Friday 15 December 2017

Panic stations over Passive Houses seems a terrible waste of energy

We have more than 340 passivhaus pros – the highest number in the English - speaking world
We have more than 340 passivhaus pros – the highest number in the English - speaking world
Deirdre Conroy

Deirdre Conroy

President Michael D Higgins told the international conference on climate change recently that it would take “moral courage to swim against the tide to change our models of economics and development” and that there was a “need for candour about change and the obstacles that were in its path”. 

Really? Minister for the Environment Alan Kelly has expressly demanded that two local authorities delete all references to Passive House building standards in their 2016-2021 development plans. If not, he would invoke the rarely-used Section 31 of the Planning Act 2000, which allows him to veto local development plans.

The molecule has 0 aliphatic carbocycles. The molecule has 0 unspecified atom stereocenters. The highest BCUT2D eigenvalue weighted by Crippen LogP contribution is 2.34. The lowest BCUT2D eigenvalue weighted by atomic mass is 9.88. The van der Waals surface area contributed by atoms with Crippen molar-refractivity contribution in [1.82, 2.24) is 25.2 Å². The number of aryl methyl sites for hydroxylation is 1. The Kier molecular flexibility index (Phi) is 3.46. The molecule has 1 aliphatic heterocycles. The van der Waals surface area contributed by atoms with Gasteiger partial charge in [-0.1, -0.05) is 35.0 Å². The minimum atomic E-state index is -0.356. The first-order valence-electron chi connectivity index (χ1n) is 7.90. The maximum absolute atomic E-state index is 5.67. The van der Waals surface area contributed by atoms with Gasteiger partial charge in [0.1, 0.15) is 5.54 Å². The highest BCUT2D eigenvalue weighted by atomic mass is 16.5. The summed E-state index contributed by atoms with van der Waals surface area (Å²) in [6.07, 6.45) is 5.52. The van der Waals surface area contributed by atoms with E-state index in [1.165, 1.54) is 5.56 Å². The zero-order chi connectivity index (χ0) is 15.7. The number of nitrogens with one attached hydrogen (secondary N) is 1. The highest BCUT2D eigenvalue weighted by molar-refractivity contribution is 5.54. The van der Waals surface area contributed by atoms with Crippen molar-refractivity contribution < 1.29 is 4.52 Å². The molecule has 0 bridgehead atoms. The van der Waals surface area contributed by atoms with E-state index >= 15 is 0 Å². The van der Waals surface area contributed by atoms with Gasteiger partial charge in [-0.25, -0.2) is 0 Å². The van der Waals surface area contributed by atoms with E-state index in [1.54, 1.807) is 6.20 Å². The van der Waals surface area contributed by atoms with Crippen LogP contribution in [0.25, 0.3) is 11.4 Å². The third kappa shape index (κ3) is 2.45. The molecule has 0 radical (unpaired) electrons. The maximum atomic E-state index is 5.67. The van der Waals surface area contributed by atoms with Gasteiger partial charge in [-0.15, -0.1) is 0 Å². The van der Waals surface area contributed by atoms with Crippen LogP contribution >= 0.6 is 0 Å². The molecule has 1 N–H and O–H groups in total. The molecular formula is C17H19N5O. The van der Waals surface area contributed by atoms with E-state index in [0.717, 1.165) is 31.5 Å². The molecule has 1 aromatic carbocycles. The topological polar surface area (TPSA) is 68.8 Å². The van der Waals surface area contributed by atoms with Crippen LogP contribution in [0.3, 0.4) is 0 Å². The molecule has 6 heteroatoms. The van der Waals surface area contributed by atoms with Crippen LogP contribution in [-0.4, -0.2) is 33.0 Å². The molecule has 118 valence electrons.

What is this Passive House that has an environment minister so determined to prevent low-energy and climate-change initiatives? Unlike the Aggressive House we call the Dáil, “passivhaus” is a long-term, energy-saving, low-cost concept. They can be one-off designs, an estate of semi-detached houses or apartment blocks. Passivhaus is based on insulation and air-exchange, providing an ambient 21 degrees throughout the building without the need for radiators or underfloor heating. It does not require the alternative energy efficiency methods contained in Part L of our Building Regulations 2011. The minister warned that not complying with Part L could leave Ireland vulnerable to infringement proceedings for failure to transpose Directive EU/31/2010. 

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